VIRTUAL COLLECTION OF ASIAN MASTERPIECES

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A collection of thangka icons (63 numbers in total)
VK4851-67,70,72,86,92
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Why this is a
Masterpiece

As individual pieces, these thangkas have no great value, but as a diversified collection, they form a unique set of Tibetan Buddhist religious art. The following groups and figures are represented: Šākyamuni on the lotus throne, Šākyamuni's former lives (15 nos., an unidentified avadāna illustration), the Light-Ray Buddha (illustr.), the 16 arhats and their two lay attendants (18 nos.), the four lokapālas (5 nos.), the Indian mahāgurus (8 nos., the philosopher Nāgārjuna illustrated), the Great Assembly (2 nos.), two mandalas (2 nos.), the protectors (10 nos., dharmapāla Yama illustrated) and Sarvabuddhadākinī (illustr.).

History of the Object
The thangkas are painted by Chinese artists in workshops at the Wutai Shan Mountain and transported to Urga (Mongolia) to be sold there. They were new and unmounted at the time of aacquisition, so the colours were - and still are - bright and undamaged. The set represents a peculiar Sino-Mongolian style of Tibetan Buddhist painting.

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Type
Painting 
Materials
Cotton, painted 
Measurements
Height 59-63 cm Length 43-44 cm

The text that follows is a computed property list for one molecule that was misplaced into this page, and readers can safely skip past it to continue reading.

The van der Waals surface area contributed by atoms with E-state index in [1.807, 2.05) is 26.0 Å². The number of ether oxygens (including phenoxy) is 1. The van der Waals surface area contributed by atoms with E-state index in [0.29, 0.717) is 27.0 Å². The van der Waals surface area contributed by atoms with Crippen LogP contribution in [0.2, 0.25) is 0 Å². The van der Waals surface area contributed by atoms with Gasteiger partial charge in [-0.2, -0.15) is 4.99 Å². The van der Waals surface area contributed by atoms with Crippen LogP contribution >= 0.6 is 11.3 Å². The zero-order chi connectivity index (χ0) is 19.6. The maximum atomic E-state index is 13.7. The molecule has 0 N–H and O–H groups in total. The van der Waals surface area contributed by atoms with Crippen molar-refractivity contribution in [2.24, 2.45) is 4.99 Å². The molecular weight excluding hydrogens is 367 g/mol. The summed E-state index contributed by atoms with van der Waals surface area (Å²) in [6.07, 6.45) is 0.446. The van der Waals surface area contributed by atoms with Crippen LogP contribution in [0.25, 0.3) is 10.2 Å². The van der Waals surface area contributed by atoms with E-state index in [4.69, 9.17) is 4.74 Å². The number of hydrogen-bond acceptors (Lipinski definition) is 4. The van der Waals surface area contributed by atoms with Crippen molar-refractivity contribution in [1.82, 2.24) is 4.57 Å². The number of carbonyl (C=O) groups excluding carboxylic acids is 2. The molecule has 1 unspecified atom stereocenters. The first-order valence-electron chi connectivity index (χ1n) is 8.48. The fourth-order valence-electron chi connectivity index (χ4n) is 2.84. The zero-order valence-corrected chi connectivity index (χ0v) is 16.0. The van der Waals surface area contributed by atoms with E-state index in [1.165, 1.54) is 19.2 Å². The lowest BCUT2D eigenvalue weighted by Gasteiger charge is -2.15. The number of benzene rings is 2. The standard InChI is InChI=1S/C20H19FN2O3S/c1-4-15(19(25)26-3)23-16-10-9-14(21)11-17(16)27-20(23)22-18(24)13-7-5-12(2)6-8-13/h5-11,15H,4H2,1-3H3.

Creator name
Unknown 
Creator date
Unknown 
Where it was made
China; Shanxi; Wutai Shan 
Geography
China 
Time period
AD 19th century ~ AD 20th century 
Creation date
Before 1909 
Function
In Tibetan Buddhism, Thangka icons are used as means of meditation. 
Acquisition
Acquired in Urga (present-day Ulaanbaatar) in Mongolia from the so-called Beijing Shop (Beejing badarkhu) by Finnish linguist G. J. Ramstedt and archaeologist Sakari Pälsi during their expedition to Mongolia in 1909. The Beijing Shop was an agency representing the Wutai Shan monasteries in Urga. 
Copyright
 
Acknowledgements
Text by Pilvi Vainonen Photos by Osmo Thiel, 1980 Literature: Halén, Harry: Mirrors of the Void. Buddhist Art in the National Museum of Finland. National Board of Antiquities 1987. 
Owner
State property, National Board of Antiquities, Finland 
Museum
Museum of Cultures, National Museum of Finland 
Credit line
 

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